The climbers painfully making their way up the stained-glass windows of Cambridge University's King's Chapel (right) are pioneers. What is more, they are breaking the rules. Some time ago authorities at the English university, alarmed at the popularity of night climbing—or stegophily (love of roofs), as its most avid adherents sometimes call their sport—ordered spikes and blocks to be installed in the chapel's chimney. They also warned that students caught circumventing these hazards would be "sent down," or, as Americans might put it, bounced.
As these pictures by an anonymous Cambridge undergraduate attest, rather than discourage the students the university strictures seem only to have inspired them to greater, more ingenious efforts. The Cantabrigians, who work in sneakers and generally without the aid of ropes, haven't found a new route yet—it is a climb of 80 feet—but they are acutely conscious of the traditions behind them and here give notice that they are of no mind yet to allow a great past to slide down the walls of history unchallenged.
Among other things, they would regret the diminution of the much-revered practical joke, an art form which—for better, but usually worse—is inextricably linked with stegophily. One daring group at Oxford, for instance, topped off a classic climb on the face of Martyrs' Memorial by placing, in the words of The Times of London, "a domestic utensil much favored by past generations" on the topmost spire. At Cambridge, which is to stegophily what Notre Dame is to football, two umbrellas were deposited in 1932 on the pinnacles of Trinity College Chapel. They were duly shot down the following morning, but the next day two Union Jacks appeared in their place. With a cool obstinacy, the hired shotgun expert refused to fire upon the British flag. It cost the university the equivalent of $200 in steeplejack fees to get the flags down.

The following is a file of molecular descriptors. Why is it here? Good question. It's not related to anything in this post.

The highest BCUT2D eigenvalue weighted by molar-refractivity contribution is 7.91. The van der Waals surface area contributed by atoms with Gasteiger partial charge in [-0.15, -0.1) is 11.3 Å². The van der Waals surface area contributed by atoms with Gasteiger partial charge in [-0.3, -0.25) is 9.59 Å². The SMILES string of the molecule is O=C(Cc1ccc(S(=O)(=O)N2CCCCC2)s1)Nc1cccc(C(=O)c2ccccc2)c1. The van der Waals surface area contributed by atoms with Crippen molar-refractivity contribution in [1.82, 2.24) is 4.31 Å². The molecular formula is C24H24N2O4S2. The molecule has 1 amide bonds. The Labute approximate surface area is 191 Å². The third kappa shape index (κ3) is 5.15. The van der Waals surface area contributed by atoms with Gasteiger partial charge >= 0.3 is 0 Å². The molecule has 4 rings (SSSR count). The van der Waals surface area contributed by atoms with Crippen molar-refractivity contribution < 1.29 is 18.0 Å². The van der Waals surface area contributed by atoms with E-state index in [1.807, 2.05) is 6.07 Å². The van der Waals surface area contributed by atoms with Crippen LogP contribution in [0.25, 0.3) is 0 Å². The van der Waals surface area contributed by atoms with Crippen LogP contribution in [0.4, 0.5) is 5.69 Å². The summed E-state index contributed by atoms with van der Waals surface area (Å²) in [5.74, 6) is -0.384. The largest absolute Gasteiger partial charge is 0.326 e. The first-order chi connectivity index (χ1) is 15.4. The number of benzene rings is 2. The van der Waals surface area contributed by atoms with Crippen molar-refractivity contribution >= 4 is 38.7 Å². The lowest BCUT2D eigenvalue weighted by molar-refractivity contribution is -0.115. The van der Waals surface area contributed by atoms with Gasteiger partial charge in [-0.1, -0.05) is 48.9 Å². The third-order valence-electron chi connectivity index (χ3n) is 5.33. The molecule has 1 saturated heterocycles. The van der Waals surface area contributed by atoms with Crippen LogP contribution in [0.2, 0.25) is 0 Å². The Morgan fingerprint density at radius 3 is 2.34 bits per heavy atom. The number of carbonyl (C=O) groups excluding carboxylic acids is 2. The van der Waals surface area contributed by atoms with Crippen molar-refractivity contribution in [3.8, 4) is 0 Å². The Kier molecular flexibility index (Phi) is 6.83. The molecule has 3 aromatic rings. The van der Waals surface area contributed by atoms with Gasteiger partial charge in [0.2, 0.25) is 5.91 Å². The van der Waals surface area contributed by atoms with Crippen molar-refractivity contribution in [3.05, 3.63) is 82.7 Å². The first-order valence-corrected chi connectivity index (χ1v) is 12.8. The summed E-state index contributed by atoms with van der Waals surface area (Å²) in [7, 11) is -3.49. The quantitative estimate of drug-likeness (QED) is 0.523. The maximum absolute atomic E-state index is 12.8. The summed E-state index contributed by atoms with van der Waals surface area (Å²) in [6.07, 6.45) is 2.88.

Whether it is for such gay pranks or because of more complicated deep-seated desires, Englishmen and in particular English schoolboys have been cascading up the sides of Gothic edifices for at least 400 years. An ascent is recorded of the Old St. Paul's Cathedral in Elizabethan times. Lord Clive, conqueror of India, is said to have slit his trousers on a church tower, and Lord Byron and Lawrence of Arabia are reputed to have climbed valorously at Cambridge and Oxford, respectively. In more modern times Westminster Cathedral's bold face has endured the grim toe holds of climbers, as has the Houses of Parliament's Big Ben, among other famous landmarks. The craze swept through the U.S.'s Ivy League colleges during earlier carefree days, and it is still practiced, though more seriously, at Reed College in Oregon.
With characteristic tongue in cheek, the English have developed a limited (four known books, to be exact) but wonderfully droll literature to memorialize their sport. One volume, The Night Climbers of Cambridge, set out to describe delectable climbs but developed into a spoof of mountain-climbing terms. In another, The Roof Climbers' Guide to Trinity, issued 30 years ago, there appeared a beautiful rationalization of roof climbing that should last as long as there are men who view architecture as a challenge. "Anyone who surveys the Library calmly and critically," the author wrote, "must conclude that Sir Christopher Wren designed it primarily for climbing and only incidentally as a bookstore." And who is to say Wren didn't?